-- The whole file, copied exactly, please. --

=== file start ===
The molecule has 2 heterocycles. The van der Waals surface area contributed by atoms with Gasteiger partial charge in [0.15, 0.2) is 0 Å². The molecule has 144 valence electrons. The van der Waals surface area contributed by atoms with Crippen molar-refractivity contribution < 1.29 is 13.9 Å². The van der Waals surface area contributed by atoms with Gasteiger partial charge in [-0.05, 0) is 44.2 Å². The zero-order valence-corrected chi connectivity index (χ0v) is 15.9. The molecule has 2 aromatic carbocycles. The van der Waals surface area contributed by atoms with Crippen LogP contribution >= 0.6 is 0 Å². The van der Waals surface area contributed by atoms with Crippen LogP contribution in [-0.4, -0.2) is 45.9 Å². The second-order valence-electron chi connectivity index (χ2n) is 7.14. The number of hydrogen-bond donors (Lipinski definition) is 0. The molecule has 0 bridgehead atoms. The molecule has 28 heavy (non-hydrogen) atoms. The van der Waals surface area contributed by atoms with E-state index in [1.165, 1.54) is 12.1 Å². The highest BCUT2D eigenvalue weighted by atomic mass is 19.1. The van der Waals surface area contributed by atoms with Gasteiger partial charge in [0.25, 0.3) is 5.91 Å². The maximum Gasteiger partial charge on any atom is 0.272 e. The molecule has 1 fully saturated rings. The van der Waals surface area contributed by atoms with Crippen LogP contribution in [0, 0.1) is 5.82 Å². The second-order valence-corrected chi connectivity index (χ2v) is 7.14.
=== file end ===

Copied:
The molecule has 2 heterocycles. The van der Waals surface area contributed by atoms with Gasteiger partial charge in [0.15, 0.2) is 0 Å². The molecule has 144 valence electrons. The van der Waals surface area contributed by atoms with Crippen molar-refractivity contribution < 1.29 is 13.9 Å². The van der Waals surface area contributed by atoms with Gasteiger partial charge in [-0.05, 0) is 44.2 Å². The zero-order valence-corrected chi connectivity index (χ0v) is 15.9. The molecule has 2 aromatic carbocycles. The van der Waals surface area contributed by atoms with Crippen LogP contribution >= 0.6 is 0 Å². The van der Waals surface area contributed by atoms with Crippen LogP contribution in [-0.4, -0.2) is 45.9 Å². The second-order valence-electron chi connectivity index (χ2n) is 7.14. The number of hydrogen-bond donors (Lipinski definition) is 0. The molecule has 0 bridgehead atoms. The molecule has 28 heavy (non-hydrogen) atoms. The van der Waals surface area contributed by atoms with E-state index in [1.165, 1.54) is 12.1 Å². The highest BCUT2D eigenvalue weighted by atomic mass is 19.1. The van der Waals surface area contributed by atoms with Gasteiger partial charge in [0.25, 0.3) is 5.91 Å². The maximum Gasteiger partial charge on any atom is 0.272 e. The molecule has 1 fully saturated rings. The van der Waals surface area contributed by atoms with Crippen LogP contribution in [0, 0.1) is 5.82 Å². The second-order valence-corrected chi connectivity index (χ2v) is 7.14.